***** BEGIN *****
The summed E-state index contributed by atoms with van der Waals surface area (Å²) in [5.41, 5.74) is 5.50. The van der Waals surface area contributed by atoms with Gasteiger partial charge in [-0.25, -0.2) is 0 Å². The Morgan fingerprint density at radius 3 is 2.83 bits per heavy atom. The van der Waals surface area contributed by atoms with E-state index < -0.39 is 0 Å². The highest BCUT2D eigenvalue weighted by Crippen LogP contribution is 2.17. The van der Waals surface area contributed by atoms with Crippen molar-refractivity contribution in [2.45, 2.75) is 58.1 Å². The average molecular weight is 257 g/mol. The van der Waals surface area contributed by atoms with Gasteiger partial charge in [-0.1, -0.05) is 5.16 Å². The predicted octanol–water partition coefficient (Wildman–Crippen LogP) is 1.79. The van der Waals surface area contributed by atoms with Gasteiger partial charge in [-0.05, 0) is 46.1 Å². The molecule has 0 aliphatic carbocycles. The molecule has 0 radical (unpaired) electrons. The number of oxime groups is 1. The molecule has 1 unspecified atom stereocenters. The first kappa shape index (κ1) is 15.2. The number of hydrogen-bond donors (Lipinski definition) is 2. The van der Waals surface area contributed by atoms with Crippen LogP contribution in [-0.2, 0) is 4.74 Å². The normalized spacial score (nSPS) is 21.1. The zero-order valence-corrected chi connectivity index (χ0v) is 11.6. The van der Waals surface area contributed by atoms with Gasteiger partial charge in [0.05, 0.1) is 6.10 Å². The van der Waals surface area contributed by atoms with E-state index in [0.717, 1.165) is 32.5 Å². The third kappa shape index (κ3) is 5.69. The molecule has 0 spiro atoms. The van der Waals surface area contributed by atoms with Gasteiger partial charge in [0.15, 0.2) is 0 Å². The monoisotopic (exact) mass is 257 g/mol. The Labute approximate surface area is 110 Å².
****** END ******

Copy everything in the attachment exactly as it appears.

The summed E-state index contributed by atoms with van der Waals surface area (Å²) in [5.41, 5.74) is 5.50. The van der Waals surface area contributed by atoms with Gasteiger partial charge in [-0.25, -0.2) is 0 Å². The Morgan fingerprint density at radius 3 is 2.83 bits per heavy atom. The van der Waals surface area contributed by atoms with E-state index < -0.39 is 0 Å². The highest BCUT2D eigenvalue weighted by Crippen LogP contribution is 2.17. The van der Waals surface area contributed by atoms with Crippen molar-refractivity contribution in [2.45, 2.75) is 58.1 Å². The average molecular weight is 257 g/mol. The van der Waals surface area contributed by atoms with Gasteiger partial charge in [-0.1, -0.05) is 5.16 Å². The predicted octanol–water partition coefficient (Wildman–Crippen LogP) is 1.79. The van der Waals surface area contributed by atoms with Gasteiger partial charge in [-0.05, 0) is 46.1 Å². The molecule has 0 aliphatic carbocycles. The molecule has 0 radical (unpaired) electrons. The number of oxime groups is 1. The molecule has 1 unspecified atom stereocenters. The first kappa shape index (κ1) is 15.2. The number of hydrogen-bond donors (Lipinski definition) is 2. The van der Waals surface area contributed by atoms with Crippen LogP contribution in [-0.2, 0) is 4.74 Å². The normalized spacial score (nSPS) is 21.1. The zero-order valence-corrected chi connectivity index (χ0v) is 11.6. The van der Waals surface area contributed by atoms with Gasteiger partial charge in [0.05, 0.1) is 6.10 Å². The van der Waals surface area contributed by atoms with E-state index in [0.717, 1.165) is 32.5 Å². The third kappa shape index (κ3) is 5.69. The molecule has 0 spiro atoms. The van der Waals surface area contributed by atoms with Gasteiger partial charge in [0.15, 0.2) is 0 Å². The monoisotopic (exact) mass is 257 g/mol. The Labute approximate surface area is 110 Å².